There’s no such thing as being patient or gentlemanly racing anymore at Sonoma, and Bowyer will be the first to admit that.

“That’s the one thing that you can guarantee yourself, is whoever is behind you at the end of the race will not be patient,” Bowyer said. “Go out there and set your car up to not put yourself in those situations. Be good off of (turn) 10 to where they can’t dive-bomb you into 11. Be good down the hill, up on top of the hill to where they can’t dive-bomb you getting into 7. Those are things that you’ve got to be able to take care of business and set yourself up for. And if you’re not good off of those corners you’re going to be battling that there in your mirror all day long.”

One thing in Bowyer’s favor – but also in teammate Brian Vickers’ favor, as well – is that MWR drivers have won the last two races at Sonoma: Bowyer in 2012, Truex last season (before moving to Furniture Row Racing this season).

“I wasn’t surprised that Martin won that race,” Bowyer said. “Obviously we had the same setup in and same setup that won (the year before).”

But things are totally different coming into this Sunday’s race.

“Things evolve so much with this new rule package that setup won’t even qualify for this weekend’s race,” Bowyer said. “The very setup that won the last two races just won’t — it won’t compete.

“So, I do dig that about this sport. You have to be able to keep up with the times and keep pushing forward and figuring out ways to keep forward driving in the cars and then keep turning it. Just have fun.”

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Sainz: ‘No intention’ of breaking Red Bull F1 contract for 2018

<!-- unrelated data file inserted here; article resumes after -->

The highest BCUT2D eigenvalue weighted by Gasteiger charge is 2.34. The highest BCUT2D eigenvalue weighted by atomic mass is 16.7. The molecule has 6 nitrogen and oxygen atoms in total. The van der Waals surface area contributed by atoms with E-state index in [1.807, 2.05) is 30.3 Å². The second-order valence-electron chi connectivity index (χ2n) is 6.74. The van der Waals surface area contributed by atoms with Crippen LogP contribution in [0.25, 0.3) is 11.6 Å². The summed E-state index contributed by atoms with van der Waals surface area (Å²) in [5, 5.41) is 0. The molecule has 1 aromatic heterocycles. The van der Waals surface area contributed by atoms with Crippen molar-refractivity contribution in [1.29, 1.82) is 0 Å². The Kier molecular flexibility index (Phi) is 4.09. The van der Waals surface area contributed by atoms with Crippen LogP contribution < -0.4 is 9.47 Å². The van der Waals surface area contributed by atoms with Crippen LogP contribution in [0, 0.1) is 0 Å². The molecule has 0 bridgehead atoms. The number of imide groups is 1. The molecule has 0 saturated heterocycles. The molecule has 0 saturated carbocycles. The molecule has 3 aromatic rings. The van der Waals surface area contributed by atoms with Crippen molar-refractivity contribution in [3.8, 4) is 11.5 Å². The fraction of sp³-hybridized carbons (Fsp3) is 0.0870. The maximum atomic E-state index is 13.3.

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Carlos Sainz Jr. says he has “no intention” of breaking his Formula 1 contract with Red Bull for 2018 despite previously suggesting he could leave its Toro Rosso B-team.

Sainz made his F1 debut with Toro Rosso in 2015 after climbing the racing ladder with Red Bull backing, and has since become one of the sport’s brightest young talents.

Sainz said over the Austrian Grand Prix weekend that a fourth year with Toro Rosso in 2018 was “unlikely” as he pushed for a move up the grid, only for his bosses to hit back hard.

Red Bull F1 chief Christian Horner and Toro Rosso team boss Franz Tost stressed Sainz remained under contract for next season, prompting the Spaniard to clarify his comments and clear the air.

Speaking to Spain’s SoyMotor, Sainz professed his happiness racing for Toro Rosso under the Red Bull umbrella and said he was not looking to break his contract for next year.

“As in life itself, a contract has a lot of importance in Formula 1,” Sainz said.

“Looking at my situation, I am happy where I am. I have no intention of breaking any contract.

“I think everything was taken out of context, both my statements and maybe the reaction on their part.

“We are all much calmer and happier now.”

While Sainz may not be looking to break out of his contract, Red Bull is willing to listen to offers for his services in 2018 should a rival team look to sign him.

Rosberg: Bottas’ mentality makes him ‘perhaps the perfect driver’

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Outgoing Formula 1 world champion Nico Rosberg has praised the mentality of Mercedes replacement Valtteri Bottas, saying his ability to concentrate solely on himself makes him “perhaps the perfect driver”.

Rosberg retired from F1 five days after winning his maiden world title with Mercedes in 2016, leading to Bottas’ arrival.

Since joining Mercedes, Bottas has claimed two race wins and charged to third place in the drivers’ championship, making himself a contender against teammate Lewis Hamilton and Ferrari’s Sebastian Vettel for the title.

Speaking to Sport Bild, Rosberg praised Bottas’ approach and mentality in the championship fight, having himself struggled with mind games against Hamilton in their battles between 2014 and 2016.

“I’m really impressed. Mentally, he is perhaps the perfect driver because he can concentrate on himself,” Rosberg said.

“That makes him consistent and fast.”